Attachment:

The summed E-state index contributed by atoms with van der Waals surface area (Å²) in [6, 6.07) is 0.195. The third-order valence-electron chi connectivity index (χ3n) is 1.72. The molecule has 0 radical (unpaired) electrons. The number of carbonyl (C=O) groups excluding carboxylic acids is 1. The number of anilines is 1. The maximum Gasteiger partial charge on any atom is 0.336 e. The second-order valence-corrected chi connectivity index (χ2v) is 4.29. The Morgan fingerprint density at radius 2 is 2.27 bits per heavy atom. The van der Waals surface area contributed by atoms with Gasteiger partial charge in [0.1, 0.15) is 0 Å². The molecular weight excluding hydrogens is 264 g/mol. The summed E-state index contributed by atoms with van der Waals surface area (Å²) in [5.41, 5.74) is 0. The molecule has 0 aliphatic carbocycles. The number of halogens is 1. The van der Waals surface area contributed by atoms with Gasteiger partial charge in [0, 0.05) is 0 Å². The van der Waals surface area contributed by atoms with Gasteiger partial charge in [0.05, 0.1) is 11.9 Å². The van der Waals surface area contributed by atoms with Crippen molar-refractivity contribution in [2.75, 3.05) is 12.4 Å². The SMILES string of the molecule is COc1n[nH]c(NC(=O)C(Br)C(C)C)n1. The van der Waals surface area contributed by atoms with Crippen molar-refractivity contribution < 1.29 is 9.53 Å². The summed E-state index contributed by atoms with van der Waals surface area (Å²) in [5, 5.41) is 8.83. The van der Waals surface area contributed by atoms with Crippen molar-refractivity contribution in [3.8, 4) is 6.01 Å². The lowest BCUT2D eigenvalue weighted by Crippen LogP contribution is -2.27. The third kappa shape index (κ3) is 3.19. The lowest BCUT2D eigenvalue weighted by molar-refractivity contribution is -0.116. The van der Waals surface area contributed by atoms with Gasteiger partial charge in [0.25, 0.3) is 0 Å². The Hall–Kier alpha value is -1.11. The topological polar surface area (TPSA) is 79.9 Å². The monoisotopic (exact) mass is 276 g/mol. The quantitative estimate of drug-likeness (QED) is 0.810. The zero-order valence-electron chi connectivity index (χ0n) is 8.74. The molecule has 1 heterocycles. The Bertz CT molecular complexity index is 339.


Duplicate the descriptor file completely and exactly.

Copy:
The summed E-state index contributed by atoms with van der Waals surface area (Å²) in [6, 6.07) is 0.195. The third-order valence-electron chi connectivity index (χ3n) is 1.72. The molecule has 0 radical (unpaired) electrons. The number of carbonyl (C=O) groups excluding carboxylic acids is 1. The number of anilines is 1. The maximum Gasteiger partial charge on any atom is 0.336 e. The second-order valence-corrected chi connectivity index (χ2v) is 4.29. The Morgan fingerprint density at radius 2 is 2.27 bits per heavy atom. The van der Waals surface area contributed by atoms with Gasteiger partial charge in [0.1, 0.15) is 0 Å². The molecular weight excluding hydrogens is 264 g/mol. The summed E-state index contributed by atoms with van der Waals surface area (Å²) in [5.41, 5.74) is 0. The molecule has 0 aliphatic carbocycles. The number of halogens is 1. The van der Waals surface area contributed by atoms with Gasteiger partial charge in [0, 0.05) is 0 Å². The van der Waals surface area contributed by atoms with Gasteiger partial charge in [0.05, 0.1) is 11.9 Å². The van der Waals surface area contributed by atoms with Crippen molar-refractivity contribution in [2.75, 3.05) is 12.4 Å². The SMILES string of the molecule is COc1n[nH]c(NC(=O)C(Br)C(C)C)n1. The van der Waals surface area contributed by atoms with Crippen molar-refractivity contribution < 1.29 is 9.53 Å². The summed E-state index contributed by atoms with van der Waals surface area (Å²) in [5, 5.41) is 8.83. The van der Waals surface area contributed by atoms with Crippen molar-refractivity contribution in [3.8, 4) is 6.01 Å². The lowest BCUT2D eigenvalue weighted by Crippen LogP contribution is -2.27. The third kappa shape index (κ3) is 3.19. The lowest BCUT2D eigenvalue weighted by molar-refractivity contribution is -0.116. The van der Waals surface area contributed by atoms with Gasteiger partial charge in [0.25, 0.3) is 0 Å². The Hall–Kier alpha value is -1.11. The topological polar surface area (TPSA) is 79.9 Å². The monoisotopic (exact) mass is 276 g/mol. The quantitative estimate of drug-likeness (QED) is 0.810. The zero-order valence-electron chi connectivity index (χ0n) is 8.74. The molecule has 1 heterocycles. The Bertz CT molecular complexity index is 339.